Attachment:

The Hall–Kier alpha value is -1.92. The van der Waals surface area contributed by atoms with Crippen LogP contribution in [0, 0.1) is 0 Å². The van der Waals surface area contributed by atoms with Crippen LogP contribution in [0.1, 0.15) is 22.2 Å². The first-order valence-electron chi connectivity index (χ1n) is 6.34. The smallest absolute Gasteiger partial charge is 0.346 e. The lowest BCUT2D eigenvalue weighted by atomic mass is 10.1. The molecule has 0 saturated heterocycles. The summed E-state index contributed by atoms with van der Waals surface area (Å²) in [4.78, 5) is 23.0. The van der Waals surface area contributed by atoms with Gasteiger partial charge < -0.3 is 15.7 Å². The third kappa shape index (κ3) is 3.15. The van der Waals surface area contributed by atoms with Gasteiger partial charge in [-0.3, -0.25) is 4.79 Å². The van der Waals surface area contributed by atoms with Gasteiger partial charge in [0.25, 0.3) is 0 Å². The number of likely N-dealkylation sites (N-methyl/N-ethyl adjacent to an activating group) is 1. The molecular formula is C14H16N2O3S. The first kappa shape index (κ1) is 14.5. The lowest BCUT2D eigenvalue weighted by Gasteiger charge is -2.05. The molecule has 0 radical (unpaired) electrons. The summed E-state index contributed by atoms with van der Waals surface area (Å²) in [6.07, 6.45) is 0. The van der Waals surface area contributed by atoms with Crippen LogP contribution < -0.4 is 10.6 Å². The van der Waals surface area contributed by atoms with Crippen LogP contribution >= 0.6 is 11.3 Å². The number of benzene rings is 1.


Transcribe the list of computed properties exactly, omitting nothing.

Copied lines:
The Hall–Kier alpha value is -1.92. The van der Waals surface area contributed by atoms with Crippen LogP contribution in [0, 0.1) is 0 Å². The van der Waals surface area contributed by atoms with Crippen LogP contribution in [0.1, 0.15) is 22.2 Å². The first-order valence-electron chi connectivity index (χ1n) is 6.34. The smallest absolute Gasteiger partial charge is 0.346 e. The lowest BCUT2D eigenvalue weighted by atomic mass is 10.1. The molecule has 0 saturated heterocycles. The summed E-state index contributed by atoms with van der Waals surface area (Å²) in [4.78, 5) is 23.0. The van der Waals surface area contributed by atoms with Gasteiger partial charge < -0.3 is 15.7 Å². The third kappa shape index (κ3) is 3.15. The van der Waals surface area contributed by atoms with Gasteiger partial charge in [-0.3, -0.25) is 4.79 Å². The van der Waals surface area contributed by atoms with Gasteiger partial charge in [0.25, 0.3) is 0 Å². The number of likely N-dealkylation sites (N-methyl/N-ethyl adjacent to an activating group) is 1. The molecular formula is C14H16N2O3S. The first kappa shape index (κ1) is 14.5. The lowest BCUT2D eigenvalue weighted by Gasteiger charge is -2.05. The molecule has 0 radical (unpaired) electrons. The summed E-state index contributed by atoms with van der Waals surface area (Å²) in [6.07, 6.45) is 0. The van der Waals surface area contributed by atoms with Crippen LogP contribution < -0.4 is 10.6 Å². The van der Waals surface area contributed by atoms with Crippen LogP contribution >= 0.6 is 11.3 Å². The number of benzene rings is 1.